Why the EIS should say no to McCrone

8th September 2000 at 01:00
A one-off rise without guarantees against erosion is no compensation for the loss of conditions of service, says John Dennis

A GRAND spin has been done on the report of the McCrone committee. It has been acclaimed as the way forward for Scottish education, even by leading members of the Educational Institute of Scotland. But does the reality really match the hype? On the three key issues that affect all teachers - pay, class sizes and workload - McCrone manages only a half-mark out of three, not even approaching a pass.

On the positive side - the half-mark - the report does substantially improve starting salaries for entrants to the profession and the shortening of the basic scale to five points is a step forward. There is also an admission that Scottish teachers' salaries rose far less in absolute and real terms than those of comparable professions between 1990 and 1998.

However, while the report recognises the need for national pay bargaining, there is nothing in it that commits the Executive to keeping future pay rises in line with average earnings. Were McCrone to be accepted, teachers' pay would start to fall behind other professions' immediately.

The salary increases suggested are nothing special. They amount only to some of what we should have been getting anyway over the past 10 years if Tory and Labour governments had funded state education properly.

McCrone completely ducked the issue of class sizes, claiming that "any new initiative to reduce class sizes would therefore be likely . . . to be at the expense of our other recommendations, to which we attach greater importance".

So what are these important recommendations of McCrone's, in particular in the crucial area of workload? To give the committee its due, it does make one positive proposal, which is to equalise maximum class contact time for primary and secondary teachers. But the report could have taken an in-depth look at ways of effectively limiting workload through the establishment of representative committees at national and local authority level with powers to scrutinise and limit the number and nature of curricular innovations.

Instead the committee paid lip-service to the concerns of Scottish teachers about workload and came up with the novel solution that would make us spend an extra five days (or 30 hours) on continuing professional development. It also wants teachers to spend five hours a week (out of 35) on "collegiate activities" "agreed at school level" - that is, the equivalent of a planned activity time session every night unless there is a parents' evening that week.

It doesn't take a genius to work out that the extra five working days for professional development - which goes far beyond the discredited Millennium Review proposals - will soon be filled up by the Education Minister, HMI and directorates with an acceleration in the plethora of initiatives associated with the 5-14 progrmme, Higher Still, target-

setting and information and communications technology.

Five hours of collegiate activities works out at 190 hours in a school year as against the maximum under the existing contract of 80 hours (30 hours of planned activity time, 20 hours of personal and professional development and 30 hours for parents' evening).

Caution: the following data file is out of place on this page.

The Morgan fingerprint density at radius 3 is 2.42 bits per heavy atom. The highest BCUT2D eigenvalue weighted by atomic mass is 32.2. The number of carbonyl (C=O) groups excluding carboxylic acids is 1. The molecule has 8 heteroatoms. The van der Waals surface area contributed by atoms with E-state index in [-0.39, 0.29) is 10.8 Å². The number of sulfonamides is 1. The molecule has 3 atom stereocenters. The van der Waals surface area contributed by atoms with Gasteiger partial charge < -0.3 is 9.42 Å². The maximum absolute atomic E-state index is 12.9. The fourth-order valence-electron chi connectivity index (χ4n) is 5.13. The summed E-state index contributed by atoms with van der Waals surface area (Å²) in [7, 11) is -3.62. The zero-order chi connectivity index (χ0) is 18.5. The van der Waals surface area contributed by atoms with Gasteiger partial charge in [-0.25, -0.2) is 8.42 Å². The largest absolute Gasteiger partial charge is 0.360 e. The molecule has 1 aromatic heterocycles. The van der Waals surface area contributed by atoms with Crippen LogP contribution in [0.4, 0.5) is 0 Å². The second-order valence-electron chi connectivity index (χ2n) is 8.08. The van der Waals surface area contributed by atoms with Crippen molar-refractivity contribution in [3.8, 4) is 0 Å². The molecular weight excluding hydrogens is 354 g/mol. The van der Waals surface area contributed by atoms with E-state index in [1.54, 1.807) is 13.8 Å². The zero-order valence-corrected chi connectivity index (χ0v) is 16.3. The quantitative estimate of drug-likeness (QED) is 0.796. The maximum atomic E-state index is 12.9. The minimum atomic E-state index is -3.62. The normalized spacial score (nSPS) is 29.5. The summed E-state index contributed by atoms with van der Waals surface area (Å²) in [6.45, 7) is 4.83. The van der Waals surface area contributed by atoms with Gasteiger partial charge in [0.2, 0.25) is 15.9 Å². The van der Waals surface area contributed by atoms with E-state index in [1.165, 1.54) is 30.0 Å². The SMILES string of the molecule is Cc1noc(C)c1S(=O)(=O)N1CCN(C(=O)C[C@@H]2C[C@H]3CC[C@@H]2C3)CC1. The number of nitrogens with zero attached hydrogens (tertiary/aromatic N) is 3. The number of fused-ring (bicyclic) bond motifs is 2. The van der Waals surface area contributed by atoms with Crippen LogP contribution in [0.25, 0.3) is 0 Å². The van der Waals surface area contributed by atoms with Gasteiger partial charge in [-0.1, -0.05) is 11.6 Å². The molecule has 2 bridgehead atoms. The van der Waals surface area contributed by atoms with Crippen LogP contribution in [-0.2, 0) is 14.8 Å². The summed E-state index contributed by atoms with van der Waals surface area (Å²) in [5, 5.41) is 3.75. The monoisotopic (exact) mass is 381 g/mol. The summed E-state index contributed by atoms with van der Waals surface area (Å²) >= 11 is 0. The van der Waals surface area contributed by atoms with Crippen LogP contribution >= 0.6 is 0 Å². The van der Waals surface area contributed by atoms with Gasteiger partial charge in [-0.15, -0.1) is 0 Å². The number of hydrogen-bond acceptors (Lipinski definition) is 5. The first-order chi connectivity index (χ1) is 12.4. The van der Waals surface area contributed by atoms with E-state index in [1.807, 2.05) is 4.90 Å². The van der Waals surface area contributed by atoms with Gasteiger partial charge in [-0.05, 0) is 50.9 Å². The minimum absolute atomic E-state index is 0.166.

McCrone repeatedly draws comparisons with our much put-upon colleagues in England and Wales and concludes that workload problems here are not as bad. It is worth remarking that the report does not compare Scottish teachers' workload and hours with those of teachers in the rest of western Europe (although pay rates are compared). Could this be a significant omission?

It is reckoned that if we work longer hours our workload problems will be resolved (provided we get better quality and better organised in-service). The reality is quite different. If this report is accepted by Scottish teachers, we will be working longer hours under management control on the latest ill-conceived and rushed developments in the farcical Higher Still and 5-14 sagas.

The committee was made up of managers from education, industry and the civil service. There was not a classroom teacher among them. The addition of a retired union official was never going to make any difference to its managerialist perspective, although it did give the EIS leadership the excuse to co-operate uncritically. It is no wonder they managed to come up with such ludicrous proposals for dealing with teacher workload.

Opponents of the recommendations are constantly accused of being negative and offering no alternative strategy. We believe that the union must fight for:

A salaries rise equivalent to that proposed by McCrone but without strings.

A three-year moratorium on new curricular initiatives to allow existing initiatives to "bed in".

A national negotiating body with elected class teacher representatives to oversee the introduction and implementation of all current and future curricular initiatives, taking fully into account their workload implications.

The retention of existing national conditions of service.

Teachers' professional autonomy within the existing contractual week and year.

Some leading members of the EIS have hailed the McCrone report as the basis of the only

way forward. So we need to make the argument now that just as

the Executive and the EIS leadership were wrong on Higher Still, they are also seriously wrong in assuming that teachers are so shortsighted that they will trade their working hours for a one-off pay deal.

The pay will soon start eroding, but once conditions have been worsened it is very difficult to change them through negotiation. McCrone has to be rejected.

John Dennis is a member of the Scottish Federation of Socialist Teachers and member for Dumfries and Galloway on the EIS executive council.

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